Italy says Europe and U.S. should avoid ‘dangerous’ trade clash

Italian Industry Minister Carlo Calenda talks during an interview with Reuters in his office in Rome

By Antonella Cinelli and Steve Scherer

ROME (Reuters) – Trade disputes between the United States and Europe would hurt economic growth and global governance at a time when the West needs to show a unified front against unfair trade practices, Italy’s industry minister said on Friday.

“Any trade clash between the United States and Europe would be dangerous not only for our economies, but also for the rules that govern globalization,” Industry Minister Carlo Calenda told reporters in Rome.

Calenda said Western countries should refrain from trade disputes “that would symbolically show a division at a moment when the Western world should be unified in protecting its citizens from unfair trade practices”.

His general comments on trade came after the U.S. Department of Commerce ruled on Thursday that foreign producers, including in Italy and Germany, had dumped certain types of steel on the U.S. market, opening the way for duties to be imposed.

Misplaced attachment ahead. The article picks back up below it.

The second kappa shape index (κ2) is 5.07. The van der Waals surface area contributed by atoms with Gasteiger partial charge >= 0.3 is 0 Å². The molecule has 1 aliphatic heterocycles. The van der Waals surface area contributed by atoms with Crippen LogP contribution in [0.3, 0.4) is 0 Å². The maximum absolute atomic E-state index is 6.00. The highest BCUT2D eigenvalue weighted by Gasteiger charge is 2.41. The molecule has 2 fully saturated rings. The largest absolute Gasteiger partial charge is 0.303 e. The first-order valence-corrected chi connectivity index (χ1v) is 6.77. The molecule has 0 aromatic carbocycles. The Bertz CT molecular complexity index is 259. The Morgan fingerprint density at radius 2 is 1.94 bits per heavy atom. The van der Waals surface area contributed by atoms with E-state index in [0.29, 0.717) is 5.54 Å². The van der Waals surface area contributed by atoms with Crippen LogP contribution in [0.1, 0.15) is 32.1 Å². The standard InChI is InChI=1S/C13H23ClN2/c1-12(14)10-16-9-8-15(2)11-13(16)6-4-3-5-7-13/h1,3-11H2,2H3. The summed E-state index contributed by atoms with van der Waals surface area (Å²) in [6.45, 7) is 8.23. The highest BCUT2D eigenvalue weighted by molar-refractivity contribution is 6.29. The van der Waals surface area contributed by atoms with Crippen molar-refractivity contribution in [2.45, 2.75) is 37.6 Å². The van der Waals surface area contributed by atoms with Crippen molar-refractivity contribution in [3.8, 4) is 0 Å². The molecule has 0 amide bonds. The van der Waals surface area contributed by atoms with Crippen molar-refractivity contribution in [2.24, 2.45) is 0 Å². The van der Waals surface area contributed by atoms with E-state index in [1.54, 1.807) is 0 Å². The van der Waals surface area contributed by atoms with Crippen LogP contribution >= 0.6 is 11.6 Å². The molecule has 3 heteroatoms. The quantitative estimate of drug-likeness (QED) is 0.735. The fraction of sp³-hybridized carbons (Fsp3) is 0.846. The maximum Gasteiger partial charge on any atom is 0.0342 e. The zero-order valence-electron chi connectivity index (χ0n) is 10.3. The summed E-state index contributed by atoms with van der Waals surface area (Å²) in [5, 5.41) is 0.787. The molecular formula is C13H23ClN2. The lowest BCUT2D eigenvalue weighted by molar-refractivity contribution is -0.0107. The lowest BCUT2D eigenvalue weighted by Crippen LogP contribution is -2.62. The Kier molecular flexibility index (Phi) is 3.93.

Italy has yet to comment specifically, but Germany said the European Union should consider filing a complaint at the World Trade Organization (WTO).

Emma Marcegaglia, head of the family-controlled Marcegaglia steel group that was cited by the U.S. Commerce Department, strongly rejected the idea of new border taxes.

“A border tax would be a declaration of trade war that should be brought before the WTO, and when you start a war you don’t know where you will end up,” she said.

A media report on Thursday said the United States was also considering tariffs on several products in response to the EU’s ban on American beef from hormone-treated cattle.

Italy is hosting a Group of Seven summit in May in Sicily – the first involving U.S. President Donald Trump, who has pledged to fight trade practices that he says hurt American workers.

Italian Prime Minister Paolo Gentiloni has said major powers should reject “the temptation of protectionism” at the meeting, which also includes the leaders of Germany, France, Britain, Japan and Canada.

On Friday, Gentiloni told Italian business leaders and industrialists that free trade was “the biggest growth engine in history”.

“The alliance between the world’s major economies will be decisive in tackling the global challenges of trust and economic freedom,” Gentiloni said.

(Reporting by Antonella Cinelli, writing by Steve Scherer; Editing by Mark Trevelyan)